Lot 286. A very rare Longquan celadon fluted pear-shaped vase, Song-Yuan dynasty, 12th-14th century; 10½ in. (26.7 cm.) high. Estimate USD 100,000 - USD 150,000. Price realised USD 120,000. © Christie's Images Ltd 2007
The body molded with six lobes rising from a conforming pedestal foot to the everted barbed rim, the neck flanked by a pair of lion-mask handles suspending fixed rings, covered overall with a glaze of soft sea-green tone that thins on the ribs, the interior of the foot similarly glazed, Japanese wood box.
Provenance: Japanese private collection.
Note: A very similar vase in the Chang Foundation is illustrated by J. Spencer, Selected Chinese Ceramics from Han to Qing Dynasties, Taipei, 1990, pp. 162-3, no. 62, where it is described as being of mallow section. Two other similar vases, dated Yuan dynasty, are illustrated in the exhibition catalogue, Xin'an Haidi Wenwu (Cultural Relics from the Sinan Seabed), National Museum of Korea, 1977, nos. 44 and 45.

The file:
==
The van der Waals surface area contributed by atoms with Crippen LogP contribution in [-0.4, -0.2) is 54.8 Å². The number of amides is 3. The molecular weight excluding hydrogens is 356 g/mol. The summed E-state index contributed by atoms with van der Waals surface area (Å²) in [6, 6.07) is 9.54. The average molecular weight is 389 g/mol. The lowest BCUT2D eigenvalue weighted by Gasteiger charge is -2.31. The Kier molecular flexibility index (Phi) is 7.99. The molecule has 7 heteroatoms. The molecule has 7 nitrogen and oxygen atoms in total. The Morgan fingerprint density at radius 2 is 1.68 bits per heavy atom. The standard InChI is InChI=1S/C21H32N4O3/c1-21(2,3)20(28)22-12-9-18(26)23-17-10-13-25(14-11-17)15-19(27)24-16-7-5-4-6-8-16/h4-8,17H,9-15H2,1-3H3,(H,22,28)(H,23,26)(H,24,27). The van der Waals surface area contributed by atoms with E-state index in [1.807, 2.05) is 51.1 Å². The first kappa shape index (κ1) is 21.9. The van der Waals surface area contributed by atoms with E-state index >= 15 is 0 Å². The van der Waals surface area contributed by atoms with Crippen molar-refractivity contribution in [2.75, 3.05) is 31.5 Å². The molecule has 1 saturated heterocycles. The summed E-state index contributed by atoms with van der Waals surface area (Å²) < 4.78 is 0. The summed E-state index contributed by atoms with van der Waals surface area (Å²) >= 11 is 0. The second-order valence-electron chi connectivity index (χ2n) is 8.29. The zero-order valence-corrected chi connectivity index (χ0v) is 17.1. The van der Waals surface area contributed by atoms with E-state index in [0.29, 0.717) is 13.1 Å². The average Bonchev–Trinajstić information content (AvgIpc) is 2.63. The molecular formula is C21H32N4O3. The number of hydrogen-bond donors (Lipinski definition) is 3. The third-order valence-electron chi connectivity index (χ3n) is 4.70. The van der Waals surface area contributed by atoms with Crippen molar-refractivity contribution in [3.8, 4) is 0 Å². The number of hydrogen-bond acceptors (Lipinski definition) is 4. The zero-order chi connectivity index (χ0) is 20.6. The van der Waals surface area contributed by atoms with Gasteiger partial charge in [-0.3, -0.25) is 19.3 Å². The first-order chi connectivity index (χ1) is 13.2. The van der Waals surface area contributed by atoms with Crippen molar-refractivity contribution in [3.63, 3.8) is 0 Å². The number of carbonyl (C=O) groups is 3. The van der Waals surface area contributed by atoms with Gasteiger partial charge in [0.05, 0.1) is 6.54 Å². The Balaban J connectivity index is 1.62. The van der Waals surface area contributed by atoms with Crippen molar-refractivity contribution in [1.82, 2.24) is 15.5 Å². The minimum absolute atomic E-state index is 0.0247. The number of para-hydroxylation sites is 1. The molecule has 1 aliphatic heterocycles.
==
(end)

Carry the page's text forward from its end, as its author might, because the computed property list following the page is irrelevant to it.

Other Longquan celadon vases with fluted bodies of different shape were made during this period. Two related vases with fluted body, but of quadrangular pear shape and without handles, are illustrated in Newly Discovered Southern Song Ceramics: A Thirteenth-Century "Time Capsule", Tokyo, 1999, pp. 26-7, nos. 16 and 17. Another related vase with fluted pear-shaped body, also of quadrangular section and without handles, is illustrated in Celadons from Longquan Kilns, Beijing, 1998, p. 151, no. 118-1, and a non-fluted pear-shaped vase with similar handles, but decorated in relief with peony scroll, is illustrated ibid., p. 183, pl. 156.
The Japanese inscription on the interior cover of the box is an authentication by the potter Zoroku (1822-1877), known for his celadon glazes, who identifies the present lot as seiji kinuta.
Christie's. Fine Chinese Ceramics & Works of Art, New York, 22 March 2007